The College of Engineering and Applied Science (CEAS) at the University of Cincinnati (UC) is the second oldest dedicated aerospace engineering program in the country (the University of Michigan has the first). It was founded in 1929, and its first curriculum was started by one of the Wright brothers.
Cincinnati Future had the opportunity to speak with Kelly Cohen, Ph.D., who is interim department head of aerospace engineering and engineering mechanics, as well as the Brian H. Rowe Endowed Chair in Aerospace Engineering at UC, about the program. Cohen also co-founded Cincinnati-based Genexia, a spinoff of his research at UC in the area of artificial intelligence (AI).
Describe what aerospace engineers do.
Cohen: Airplanes need to be designed by somebody. We look into the aerodynamics, the propulsion systems and the engine structures, as well as the control systems of aircrafts and rockets or ‘spaceships of the future.’
We’re a branch of mechanical engineers, but we don’t work on the regular car. Regular cars don’t get to supersonic speeds; they don’t drive faster than the speed of sound; and they don’t go to hypersonic areas. What aerospace does is allow us to design vehicles that would safely move people in a realm that is not conventional. They have to be lightweight and yet strong enough to explore in the air.
Is it a four-year degree program?
Cohen: [UC] has a mandatory core program, which makes it a five-year project. It includes a mandatory co-op, which gives our students an advantage in getting jobs after college. They become better engineers, because they see some of those engineering disciplines in action. They’re more confident about themselves, and they have some experience running the real-life program. They develop better soft skills and learn how to write reports. They work for a company during the co-op and get paid. Financially speaking, they can make $50,000 or more during those five years of work. In most cases, a student can recoup the cost of tuition with that and leave school debt-free.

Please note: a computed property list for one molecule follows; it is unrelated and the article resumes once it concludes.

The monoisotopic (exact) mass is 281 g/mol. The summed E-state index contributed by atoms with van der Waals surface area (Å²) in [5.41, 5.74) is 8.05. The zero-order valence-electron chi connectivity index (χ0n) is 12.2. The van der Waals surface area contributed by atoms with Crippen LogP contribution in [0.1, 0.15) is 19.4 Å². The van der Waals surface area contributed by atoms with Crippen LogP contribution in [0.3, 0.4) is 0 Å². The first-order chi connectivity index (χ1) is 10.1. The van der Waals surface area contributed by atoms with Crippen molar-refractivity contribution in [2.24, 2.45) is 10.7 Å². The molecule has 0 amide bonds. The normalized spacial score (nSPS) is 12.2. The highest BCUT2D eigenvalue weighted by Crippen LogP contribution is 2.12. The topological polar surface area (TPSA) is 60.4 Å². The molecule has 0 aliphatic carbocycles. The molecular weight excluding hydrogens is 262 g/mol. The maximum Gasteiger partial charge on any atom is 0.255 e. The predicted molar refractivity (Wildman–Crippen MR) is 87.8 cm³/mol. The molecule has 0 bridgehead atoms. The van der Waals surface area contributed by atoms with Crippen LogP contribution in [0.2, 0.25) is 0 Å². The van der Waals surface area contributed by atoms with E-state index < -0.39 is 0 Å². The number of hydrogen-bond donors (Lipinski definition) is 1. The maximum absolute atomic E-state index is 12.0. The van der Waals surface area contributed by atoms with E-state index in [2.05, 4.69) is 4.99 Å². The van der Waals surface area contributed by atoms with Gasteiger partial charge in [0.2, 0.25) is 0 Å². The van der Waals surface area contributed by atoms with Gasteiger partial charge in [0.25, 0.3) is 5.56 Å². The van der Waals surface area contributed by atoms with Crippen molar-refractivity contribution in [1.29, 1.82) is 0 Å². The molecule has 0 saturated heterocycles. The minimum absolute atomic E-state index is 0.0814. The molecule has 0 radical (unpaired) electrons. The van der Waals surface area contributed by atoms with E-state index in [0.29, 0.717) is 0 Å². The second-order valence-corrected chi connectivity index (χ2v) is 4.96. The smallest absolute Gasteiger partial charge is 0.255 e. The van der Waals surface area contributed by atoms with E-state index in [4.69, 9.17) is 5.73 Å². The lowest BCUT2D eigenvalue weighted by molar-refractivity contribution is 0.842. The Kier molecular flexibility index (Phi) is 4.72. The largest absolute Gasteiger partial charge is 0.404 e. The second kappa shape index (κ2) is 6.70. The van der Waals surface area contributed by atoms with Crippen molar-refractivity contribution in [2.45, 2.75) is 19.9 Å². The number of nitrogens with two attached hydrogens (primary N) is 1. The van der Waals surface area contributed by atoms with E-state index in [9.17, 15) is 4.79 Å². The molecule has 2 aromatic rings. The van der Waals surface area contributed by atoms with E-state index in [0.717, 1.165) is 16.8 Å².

Our students are relatively highly paid when they graduate because of that experience they have. There’s a good demand for them. We don’t have much unemployment among our students ranks.
UC has a legacy when it comes to aerospace, doesn’t it?
Cohen: Ohio has always been at the forefront of aviation, aerospace and space exploration. When Neil Armstrong came back from the moon, he decided to work at UC in this department for about eight years. If you visit, you’ll see a lot of artifacts that his family left for us to remember him by. Two years ago, we had a big celebration and brought in many of his old students to campus. We keep that history alive. Recently, UC created the Space Research Institute for Discovery and Exploration, called SRIDE, where we further preserve that legacy of space research.
Do you collaborate with other institutions?
Cohen: In our department we have our 22 members of faculty, and we work in different areas. In each area, you have faculty who collaborate. I collaborate on a couple of joint projects with the University of Texas-Austin and with the University of North Carolina Chapel Hill. I’m also working with Purdue University. There’s a program with Ohio State that is funded by the Department of Transportation. Each member of the faculty has their own collaborations.
What are the plans going forward?
Cohen: We are planning to grow. We have grown substantially in the last couple of years. In fact, we are about twice as big as what we were 10 years ago in terms of our undergraduate population. We currently have 500 students.
What’s great about the University of Cincinnati?
Cohen: Overall, Cincinnati is a wonderful school. We have a top-10 football team with the Bearcats. The campus is among the Forbes top 10 most beautiful campuses in the world. So you’ve got affordability, an excellent education and a good return for your investment. If you’re interested in or excited about aerospace, then this is the place to go.